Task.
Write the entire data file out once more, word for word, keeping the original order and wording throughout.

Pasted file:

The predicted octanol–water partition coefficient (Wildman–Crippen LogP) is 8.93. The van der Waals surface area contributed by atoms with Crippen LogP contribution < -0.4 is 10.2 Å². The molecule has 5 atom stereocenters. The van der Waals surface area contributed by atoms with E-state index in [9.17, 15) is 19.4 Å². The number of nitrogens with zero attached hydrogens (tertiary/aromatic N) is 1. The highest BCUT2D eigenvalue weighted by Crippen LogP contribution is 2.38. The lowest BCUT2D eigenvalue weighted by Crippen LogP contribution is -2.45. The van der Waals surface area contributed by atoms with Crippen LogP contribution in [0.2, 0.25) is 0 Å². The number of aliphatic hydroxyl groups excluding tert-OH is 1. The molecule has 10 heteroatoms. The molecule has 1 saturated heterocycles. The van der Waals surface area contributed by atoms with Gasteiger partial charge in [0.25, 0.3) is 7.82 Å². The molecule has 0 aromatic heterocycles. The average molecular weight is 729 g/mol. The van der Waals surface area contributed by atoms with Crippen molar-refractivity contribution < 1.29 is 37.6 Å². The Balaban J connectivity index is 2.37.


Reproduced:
The predicted octanol–water partition coefficient (Wildman–Crippen LogP) is 8.93. The van der Waals surface area contributed by atoms with Crippen LogP contribution < -0.4 is 10.2 Å². The molecule has 5 atom stereocenters. The van der Waals surface area contributed by atoms with E-state index in [9.17, 15) is 19.4 Å². The number of nitrogens with zero attached hydrogens (tertiary/aromatic N) is 1. The highest BCUT2D eigenvalue weighted by Crippen LogP contribution is 2.38. The lowest BCUT2D eigenvalue weighted by Crippen LogP contribution is -2.45. The van der Waals surface area contributed by atoms with Crippen LogP contribution in [0.2, 0.25) is 0 Å². The number of aliphatic hydroxyl groups excluding tert-OH is 1. The molecule has 10 heteroatoms. The molecule has 1 saturated heterocycles. The van der Waals surface area contributed by atoms with Gasteiger partial charge in [0.25, 0.3) is 7.82 Å². The molecule has 0 aromatic heterocycles. The average molecular weight is 729 g/mol. The van der Waals surface area contributed by atoms with Crippen molar-refractivity contribution < 1.29 is 37.6 Å². The Balaban J connectivity index is 2.37.